Johannesburg – Continuous delays in resolving the Thulsie case mean South Africa is walking down the path of a detention-without-trial system, while the state buys more time to build its case with the assistance of unknown foreign governments.
The Thulsie case was postponed again this week until 17 January “for further investigation”. This means the twins will have been detained without trial for almost seven months by the time their case is heard. This has put considerable strain on the Thulsie family.
According to a police affidavit seen earlier in the month by CAGE Africa, one reason police have requested the extension is because the individual analysing the data on the Thulsies’ electronic devices resigned in October. The new individual is currently being trained “by a foreign government” in data analysis.
It is in the interests of all South Africans that the case is swiftly resolved in a fair and transparent manner and that the process does not become beholden to foreign agendas.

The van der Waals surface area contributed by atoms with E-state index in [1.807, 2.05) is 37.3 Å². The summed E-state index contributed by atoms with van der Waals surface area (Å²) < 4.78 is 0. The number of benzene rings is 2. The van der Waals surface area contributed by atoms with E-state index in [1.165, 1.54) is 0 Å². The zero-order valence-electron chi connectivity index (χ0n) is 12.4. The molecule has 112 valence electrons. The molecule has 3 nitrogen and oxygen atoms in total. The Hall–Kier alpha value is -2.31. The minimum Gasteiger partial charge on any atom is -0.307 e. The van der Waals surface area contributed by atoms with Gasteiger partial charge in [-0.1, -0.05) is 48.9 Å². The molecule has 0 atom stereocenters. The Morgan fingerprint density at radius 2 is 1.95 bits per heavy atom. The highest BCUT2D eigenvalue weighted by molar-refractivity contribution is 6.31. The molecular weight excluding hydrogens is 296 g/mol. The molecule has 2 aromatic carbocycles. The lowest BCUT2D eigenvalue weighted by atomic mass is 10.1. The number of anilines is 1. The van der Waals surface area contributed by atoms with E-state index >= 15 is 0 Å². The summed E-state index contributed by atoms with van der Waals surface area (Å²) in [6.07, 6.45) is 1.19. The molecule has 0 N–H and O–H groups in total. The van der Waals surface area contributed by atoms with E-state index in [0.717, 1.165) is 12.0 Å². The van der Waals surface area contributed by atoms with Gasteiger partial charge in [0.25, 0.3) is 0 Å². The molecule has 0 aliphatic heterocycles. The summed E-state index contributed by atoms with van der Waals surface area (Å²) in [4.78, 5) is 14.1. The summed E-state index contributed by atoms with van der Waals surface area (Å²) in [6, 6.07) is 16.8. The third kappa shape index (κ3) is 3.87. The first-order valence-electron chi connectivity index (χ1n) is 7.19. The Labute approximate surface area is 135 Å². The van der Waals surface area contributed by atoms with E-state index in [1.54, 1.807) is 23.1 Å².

Karen Jayes, spokesperson for CAGE Africa, said:
“Questions must be asked about the motivation and modus operandi of the foreign government training the new individual in data analysis, and why they need so long. What is crucial is whether or not this mysterious government adheres to basic principles of international law and whether it is Islamophobic in nature.”
“For the trial to be fair, both sides of the story must be told. It is already apparent that the ISIS contact allegedly in touch with one of the Thulsie brothers was an undercover US agent, who may well have encouraged incriminating statements and behaviours in order to create a terrorism case, as has happened in the majority of terrorism cases in the United States. This possibility needs to be considered so that the rule of law is respected.”
“This case will set the tone for how Muslim conversations and opinions are viewed through the prism of counter-terrorism. We call on the court to adopt an independent and objective view and not fall under the spell of foreign governments who have their own agendas and often employ underhanded methods in the ‘War on Terror’.”
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(NOTE: CAGE represents cases of individuals based on the remit of our work. Supporting a case does not mean we agree with the views or actions of the individual. Content published on CAGE may not reflect the official position of our organisation.)